Successful Mastectomy and Chemotherapy in a Patient With Breast Cancer and Active Generalized Pyoderma Gangrenosum

Daniel C. Morse, MD; Payal M. Patel, MD; Carter Haag, MD; Alex G. Ortega-Loayza, MD


Wounds. 2020;32(4):E19-E22. 

In This Article

Abstract and Introduction


Introduction: Pyoderma gangrenosum (PG) is a rare, ulcerating neutrophilic dermatosis often associated with inflammatory bowel disease, rheumatoid arthritis, and myeloproliferative disorders. The classic description of PG includes irregularly shaped ulcers with undermined edges with a gun-metal gray or violaceous hue. The etiology remains unclear but appears to be related to genetically predisposed dysregulation of the innate immune system. Diagnosis of PG can be difficult as it can present with symptoms similar to cutaneous infections including erythema, edema, ulceration, fever and leukocytosis. Surgical procedures are generally contraindicated in patients with PG due to the risk of pathergy, excessive cutaneous injury, or ulceration in response to trauma.

Case Report: The authors report the development of PG with the initiation of chemotherapy in a 46-year-old woman with breast cancer. The patient had a complicated clinical course after multiple surgical debridements due to an initial misdiagnosis of necrotizing fasciitis. The patient's rapid onset of post-procedural ulceration was consistent with the pathergy of PG. The diagnosis of PG was confirmed by skin biopsy, which revealed a diffuse neutrophilic infiltrate, and with the patient's negative cultures and response to steroids. The patient was treated with perioperative prednisone and intravenous immunoglobulin prior to a mastectomy for her breast cancer. The surgery was not complicated by pathergy.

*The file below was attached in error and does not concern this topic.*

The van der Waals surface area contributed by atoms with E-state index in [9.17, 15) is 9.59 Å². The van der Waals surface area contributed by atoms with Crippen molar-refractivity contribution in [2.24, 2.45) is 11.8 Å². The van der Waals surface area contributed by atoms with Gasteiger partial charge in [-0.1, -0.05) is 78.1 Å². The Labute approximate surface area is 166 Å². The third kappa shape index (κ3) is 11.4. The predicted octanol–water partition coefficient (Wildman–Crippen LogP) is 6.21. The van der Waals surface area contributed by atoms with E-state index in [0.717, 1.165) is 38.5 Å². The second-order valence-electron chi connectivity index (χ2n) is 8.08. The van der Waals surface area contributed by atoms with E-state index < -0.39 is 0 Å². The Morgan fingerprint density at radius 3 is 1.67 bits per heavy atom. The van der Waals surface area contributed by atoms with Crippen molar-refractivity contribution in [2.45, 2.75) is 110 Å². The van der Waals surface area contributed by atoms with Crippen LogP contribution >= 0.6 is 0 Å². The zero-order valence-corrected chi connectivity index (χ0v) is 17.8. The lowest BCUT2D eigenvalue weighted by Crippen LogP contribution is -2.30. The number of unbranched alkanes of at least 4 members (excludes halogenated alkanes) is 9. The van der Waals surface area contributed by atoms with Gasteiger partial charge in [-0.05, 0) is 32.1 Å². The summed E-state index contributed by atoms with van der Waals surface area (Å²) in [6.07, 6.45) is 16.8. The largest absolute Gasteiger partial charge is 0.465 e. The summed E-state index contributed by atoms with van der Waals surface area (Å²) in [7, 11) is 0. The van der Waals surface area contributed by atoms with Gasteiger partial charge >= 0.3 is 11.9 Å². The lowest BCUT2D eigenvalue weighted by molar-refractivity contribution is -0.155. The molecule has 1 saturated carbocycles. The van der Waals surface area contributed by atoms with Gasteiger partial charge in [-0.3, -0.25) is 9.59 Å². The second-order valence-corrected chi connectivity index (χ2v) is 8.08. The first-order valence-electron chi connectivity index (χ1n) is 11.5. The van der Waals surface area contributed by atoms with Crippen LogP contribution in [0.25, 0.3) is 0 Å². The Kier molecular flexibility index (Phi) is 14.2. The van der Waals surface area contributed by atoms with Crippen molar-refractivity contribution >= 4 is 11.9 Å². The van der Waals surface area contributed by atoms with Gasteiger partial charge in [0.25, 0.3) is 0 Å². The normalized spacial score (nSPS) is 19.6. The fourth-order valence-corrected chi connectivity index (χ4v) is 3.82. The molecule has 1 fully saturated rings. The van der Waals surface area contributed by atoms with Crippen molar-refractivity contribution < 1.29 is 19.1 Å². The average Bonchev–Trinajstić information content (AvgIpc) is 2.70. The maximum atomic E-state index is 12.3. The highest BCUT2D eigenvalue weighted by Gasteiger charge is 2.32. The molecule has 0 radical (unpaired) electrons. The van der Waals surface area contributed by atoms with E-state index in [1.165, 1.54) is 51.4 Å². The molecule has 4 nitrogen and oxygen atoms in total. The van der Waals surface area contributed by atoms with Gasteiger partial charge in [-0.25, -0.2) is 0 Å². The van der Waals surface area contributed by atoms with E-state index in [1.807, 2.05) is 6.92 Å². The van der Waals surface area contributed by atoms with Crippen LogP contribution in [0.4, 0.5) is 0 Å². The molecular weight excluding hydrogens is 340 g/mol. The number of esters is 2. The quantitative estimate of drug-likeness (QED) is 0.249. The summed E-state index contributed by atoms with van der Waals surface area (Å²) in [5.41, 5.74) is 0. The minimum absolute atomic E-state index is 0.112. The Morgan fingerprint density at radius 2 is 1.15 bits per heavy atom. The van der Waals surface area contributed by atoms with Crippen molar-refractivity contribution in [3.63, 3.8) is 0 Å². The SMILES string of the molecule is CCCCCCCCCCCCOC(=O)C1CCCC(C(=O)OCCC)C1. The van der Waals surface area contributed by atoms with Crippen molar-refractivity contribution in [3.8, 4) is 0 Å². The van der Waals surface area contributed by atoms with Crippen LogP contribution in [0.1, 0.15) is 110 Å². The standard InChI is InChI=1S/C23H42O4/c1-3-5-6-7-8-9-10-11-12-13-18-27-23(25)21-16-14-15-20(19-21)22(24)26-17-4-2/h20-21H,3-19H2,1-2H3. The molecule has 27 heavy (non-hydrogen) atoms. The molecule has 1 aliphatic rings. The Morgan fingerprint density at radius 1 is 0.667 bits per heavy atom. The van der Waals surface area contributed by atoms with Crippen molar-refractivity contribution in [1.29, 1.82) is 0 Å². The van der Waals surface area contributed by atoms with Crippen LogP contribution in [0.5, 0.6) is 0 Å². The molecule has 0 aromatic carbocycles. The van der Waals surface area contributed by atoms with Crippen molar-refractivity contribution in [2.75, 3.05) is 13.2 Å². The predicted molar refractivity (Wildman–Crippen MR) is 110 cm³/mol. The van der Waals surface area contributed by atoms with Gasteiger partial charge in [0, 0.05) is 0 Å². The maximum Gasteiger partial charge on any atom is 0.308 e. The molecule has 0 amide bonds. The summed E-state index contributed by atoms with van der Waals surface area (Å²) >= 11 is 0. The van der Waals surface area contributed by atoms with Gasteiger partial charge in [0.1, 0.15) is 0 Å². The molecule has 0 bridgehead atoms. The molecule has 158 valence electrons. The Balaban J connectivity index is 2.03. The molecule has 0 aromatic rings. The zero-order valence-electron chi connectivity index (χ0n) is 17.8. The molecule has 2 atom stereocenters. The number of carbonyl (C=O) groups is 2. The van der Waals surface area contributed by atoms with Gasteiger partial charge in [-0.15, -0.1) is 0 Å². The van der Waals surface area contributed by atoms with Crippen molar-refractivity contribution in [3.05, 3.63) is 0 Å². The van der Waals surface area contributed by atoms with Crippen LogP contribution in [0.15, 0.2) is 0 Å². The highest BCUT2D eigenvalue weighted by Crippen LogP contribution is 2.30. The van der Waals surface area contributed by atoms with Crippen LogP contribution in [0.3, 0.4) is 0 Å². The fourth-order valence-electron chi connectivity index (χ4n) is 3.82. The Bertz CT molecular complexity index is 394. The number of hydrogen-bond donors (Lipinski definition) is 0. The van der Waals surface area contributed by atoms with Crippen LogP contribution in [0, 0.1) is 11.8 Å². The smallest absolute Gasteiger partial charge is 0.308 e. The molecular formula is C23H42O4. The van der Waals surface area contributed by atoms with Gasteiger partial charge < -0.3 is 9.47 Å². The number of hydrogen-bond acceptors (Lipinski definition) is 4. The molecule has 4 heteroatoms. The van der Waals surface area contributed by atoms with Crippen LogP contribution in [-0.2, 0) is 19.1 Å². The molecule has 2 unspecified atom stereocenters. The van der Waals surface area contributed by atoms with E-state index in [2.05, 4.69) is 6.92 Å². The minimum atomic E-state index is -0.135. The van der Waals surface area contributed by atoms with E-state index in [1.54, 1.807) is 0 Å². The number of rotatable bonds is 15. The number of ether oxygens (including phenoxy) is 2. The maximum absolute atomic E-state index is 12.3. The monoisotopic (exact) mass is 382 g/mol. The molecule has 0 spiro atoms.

Conclusions: This unique case highlights the challenging aspects in the medical and perioperative management of active PG in a patient with breast cancer.


Pyoderma gangrenosum (PG) is an ulcerative skin condition that poses a diagnostic challenge, especially when associated with systemic symptoms and/or when present in conjunction with other non-inflammatory entities, such as neoplasms.[1] About one-third of patients may report a history of pathergy.[2] Treatment also may be even more challenging when patients with active PG ulcers need surgical interventions.

The authors describe the case of a woman with a recent diagnosis of stage II, grade 3 breast cancer who developed PG to highlight several challenging aspects in the diagnosis and management of PG.